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Centered in calm

The second of the niyamas is Santosha, contentment. Santosha invites us into contentment by taking retreat in the calm center within.

As a society, we are conditioned to look for contentment outside ourselves. We often find ourselves thinking “I’ll be happy when I get the job, lose the weight, buy the house”, etc. The principle of Santosha reminds us that as long as we think satisfaction comes from an external source, we can never truly be content. Looking outside of oneself for fulfillment actually keeps the very contentment we seek forever out of reach.

Contentment is often confused with complacency or indifference. Many are concerned that if they are content with their current situation, they will never reach new heights or achieve next level goals. Psychologist Rick Hanson explains that this is a deep misunderstanding about contentment. In his research, he has found that it is actually when we are in a place of feeling the underlying sense of fullness, that the body and mind are able to refuel. That fuel connects one to the joys one most wants to pursue in life.

You might ask how one can be content when struggling with challenges in life. There is no doubt it can be difficult to feel a sense of contentment when dealing with things such as illness, financial worries or chronic stress. It is important to remember that the goal isn’t to numb or push aside difficult feelings and emotions, but to tap into the inner sense of contentment inside each and every one of us. It’s not something one needs to develop, but uncover.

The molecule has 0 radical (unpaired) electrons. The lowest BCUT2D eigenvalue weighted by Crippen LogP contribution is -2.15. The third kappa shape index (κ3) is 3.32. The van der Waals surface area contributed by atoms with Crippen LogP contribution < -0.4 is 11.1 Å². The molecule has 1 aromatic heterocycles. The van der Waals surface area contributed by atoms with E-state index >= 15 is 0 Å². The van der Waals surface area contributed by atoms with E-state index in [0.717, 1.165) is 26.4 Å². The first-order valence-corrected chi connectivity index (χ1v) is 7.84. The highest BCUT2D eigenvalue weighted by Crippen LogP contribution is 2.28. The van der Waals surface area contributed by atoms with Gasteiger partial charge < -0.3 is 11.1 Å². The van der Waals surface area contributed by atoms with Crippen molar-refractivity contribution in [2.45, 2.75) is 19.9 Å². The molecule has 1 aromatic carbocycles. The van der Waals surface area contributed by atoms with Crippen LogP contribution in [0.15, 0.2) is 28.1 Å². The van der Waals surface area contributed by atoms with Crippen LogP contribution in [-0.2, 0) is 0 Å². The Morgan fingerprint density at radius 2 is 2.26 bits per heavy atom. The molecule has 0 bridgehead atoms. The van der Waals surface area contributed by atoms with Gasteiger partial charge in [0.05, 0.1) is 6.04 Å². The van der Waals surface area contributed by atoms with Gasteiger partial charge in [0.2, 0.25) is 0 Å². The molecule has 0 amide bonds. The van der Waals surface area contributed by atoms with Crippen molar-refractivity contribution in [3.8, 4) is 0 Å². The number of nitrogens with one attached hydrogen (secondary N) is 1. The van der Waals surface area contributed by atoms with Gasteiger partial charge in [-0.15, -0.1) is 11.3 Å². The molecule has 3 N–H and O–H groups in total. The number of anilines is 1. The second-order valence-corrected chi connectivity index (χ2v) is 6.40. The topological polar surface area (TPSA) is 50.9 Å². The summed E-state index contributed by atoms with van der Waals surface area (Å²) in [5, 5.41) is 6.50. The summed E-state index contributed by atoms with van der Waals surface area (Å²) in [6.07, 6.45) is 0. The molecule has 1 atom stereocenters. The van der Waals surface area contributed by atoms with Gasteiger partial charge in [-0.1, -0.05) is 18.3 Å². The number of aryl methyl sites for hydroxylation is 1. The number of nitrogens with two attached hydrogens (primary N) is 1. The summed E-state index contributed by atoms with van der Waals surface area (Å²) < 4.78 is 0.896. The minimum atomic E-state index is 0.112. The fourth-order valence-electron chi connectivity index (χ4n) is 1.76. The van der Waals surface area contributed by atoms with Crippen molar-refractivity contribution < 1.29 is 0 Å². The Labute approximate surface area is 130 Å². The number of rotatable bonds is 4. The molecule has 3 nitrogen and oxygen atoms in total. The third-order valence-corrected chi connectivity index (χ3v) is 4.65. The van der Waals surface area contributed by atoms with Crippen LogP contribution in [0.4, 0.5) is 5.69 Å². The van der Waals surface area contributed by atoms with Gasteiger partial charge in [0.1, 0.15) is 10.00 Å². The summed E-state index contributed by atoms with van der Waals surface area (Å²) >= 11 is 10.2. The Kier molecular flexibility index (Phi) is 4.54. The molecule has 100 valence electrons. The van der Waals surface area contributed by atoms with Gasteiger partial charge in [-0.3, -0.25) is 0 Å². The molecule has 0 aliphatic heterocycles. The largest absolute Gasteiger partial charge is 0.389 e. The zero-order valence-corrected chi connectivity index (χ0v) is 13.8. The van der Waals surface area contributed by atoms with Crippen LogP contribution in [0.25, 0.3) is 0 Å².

It is acknowledged that tuning into this inner sense of fulfillment takes practice. Consider the following strategies if you would like to more easily tune into a felt sense of contentment.

  • Practice gratitude: take time to acknowledge the things (big and small) you are thankful for on a daily basis.
  • Take note when feeling content: What brings that sense of fullness, enoughness in your life? Take a moment to feel the sensations in your body when you actually do feel content.
  • Challenge yourself to feel content while completing basic tasks: Can you be content while cooking, washing the dishes, or when driving.
  • Be okay with discontent: When do you feel dissatisfied, feelings of lack and want? It is important to acknowledge these feelings, remember they are temporary, and actually be content with your discontentment!

As a reminder, the practice is the goal. It is virtually impossible to feel content all the time. The invitation is to look for opportunities to tune into the sense of calm that rests in the center of your being. Be patient.

Join me next week as we uncover the jewel of self-discipline, known as Tapas.